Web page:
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MSCM Student Raquel Mobley Prepares for Dental School and Celebrates Her Journey in KGI’s Inaugural Program

Raquel Mobley, an upcoming graduate in the first cohort of Keck Graduate Institute (KGI)’s inaugural Master of Science in Community Medicine (MSCM) program, has recently committed to Loma Linda University (LLU)’s School of Dentistry—one of three dental schools she was accepted to.

Mobley, who majored in biology at the University of LaVerne and did her senior thesis on oral health, has long been working toward becoming a dentist. After she was waitlisted at one of the dental schools she applied to, she took the opportunity to pursue her master’s at KGI.

“I am very grateful for this detour because I’ve learned so much in this program,” Mobley, MSCM ’23, said. “I feel like it’s really going to help me become a more comprehensive dentist and to consider many more aspects of healthcare such as community work and healthcare ventures. It’s very exciting to have this background knowledge going into dental school along with all the skills I’ve learned.”

Participating in a new program—and thus having the opportunity to provide feedback—has been a valuable learning experience that she feels translates directly to her future endeavors.

“Process improvements along with feedback cycles and iterations were actually a part of our curriculum that we then got to apply to the program itself in real time,” Mobley said.

Now she is applying these skills in her capstone project, where she and a classmate are working with the Claremont Colleges Health Education Outreach Center to identify gaps in their services, make recommendations, and implement an Oral Health Initiative.

“They offered resources on sexual health as well as general health information for college students, but there was nothing about oral or dental health,” Mobley said. “So my partner and I created a program to promote oral health within the center and train the Peer Health Educators to teach the oral health curriculum. Having them on board as well as the supervisor has really helped.”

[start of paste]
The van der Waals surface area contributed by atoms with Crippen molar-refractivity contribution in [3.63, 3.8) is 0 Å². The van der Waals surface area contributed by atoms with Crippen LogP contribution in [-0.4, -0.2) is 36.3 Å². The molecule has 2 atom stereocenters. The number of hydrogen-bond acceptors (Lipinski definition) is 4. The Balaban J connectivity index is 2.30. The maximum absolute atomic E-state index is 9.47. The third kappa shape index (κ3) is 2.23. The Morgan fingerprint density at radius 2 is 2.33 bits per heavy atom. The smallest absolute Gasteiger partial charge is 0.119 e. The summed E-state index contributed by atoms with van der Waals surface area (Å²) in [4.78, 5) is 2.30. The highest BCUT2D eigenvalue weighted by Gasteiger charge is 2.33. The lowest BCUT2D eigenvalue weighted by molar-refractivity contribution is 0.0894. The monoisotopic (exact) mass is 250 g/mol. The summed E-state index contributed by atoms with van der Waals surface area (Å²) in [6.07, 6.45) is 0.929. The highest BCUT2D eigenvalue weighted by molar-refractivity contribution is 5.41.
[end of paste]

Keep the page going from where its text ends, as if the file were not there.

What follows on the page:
They will be wrapping up the project by the end of the semester.

“It’s going to be really cool to have a final product from our master’s program,” Mobley said.

The MSCM program has always been virtual, but based on student feedback this school year, it switched from a synchronous to an asynchronous schedule. This means that rather than attending online lectures on a set day and time each week, students can watch recordings of the lectures on their own time. 

While Mobley feels that both types of schedules have advantages and disadvantages, she appreciates that the new structure has pushed her to be more disciplined.

“I have to make a commitment to show up to the professors’ office hours, discuss any topics I am struggling with, and ask specific questions,” Mobley said. “It makes the learning process a lot more involved. This type of learning is not for everyone, but it will definitely benefit you as long as you put in the effort and have clear goals for what you want out of the program.”

Her experience in the program has spurred Mobley’s interest in working with underserved communities. People of color, low-income families, and those living in rural areas face some of the most significant barriers to receiving proper dental care. Many insurance plans do not even cover dental care.

Mobley believes that dental therapists—mid-level practitioners who provide preventive and routine restorative care, including filling cavities, placing temporary crowns, and extracting diseased or loose teeth—can help to bridge the gap. This is an emerging field in dentistry and has not yet been adopted in every state.

“It’s a debate, honestly, and not everyone agrees with it,” Mobley said.

“Expanding access to dental care and enabling underserved communities to have better health outcomes is most important.”

Mobley holds a range of diverse interests beyond dentistry. Combining her passions for biology and the environment, she did an ​​internship in Hawaii which involved identifying plant species and led to the publication of her work in a trail guide. Currently, she works as an environmental chemist.

This diversity is a quality she sees in her cohort and KGI faculty.

“You can see the diversity reflected in our capstone projects,” Mobley said. “It’s really cool to see everybody contributing to areas they’re passionate about. What I love about this program is meeting so many interesting, passionate people that I can really connect with. The faculty and staff have been amazing as well. They have so much experience, and I love learning from them.”

As she approaches graduation and prepares to embark on the next phase of her journey in dental school, Mobley wants to highlight her cohort.

“We’ve accomplished so much together,” Mobley said. “Our bond has been really strong, and I have appreciated working with every one of them. It’s definitely been hard work, but it’ll be so rewarding in the end. It’s been a great ride being part of the inaugural cohort and welcoming in the second cohort. I just really love the community within the Community Medicine program.”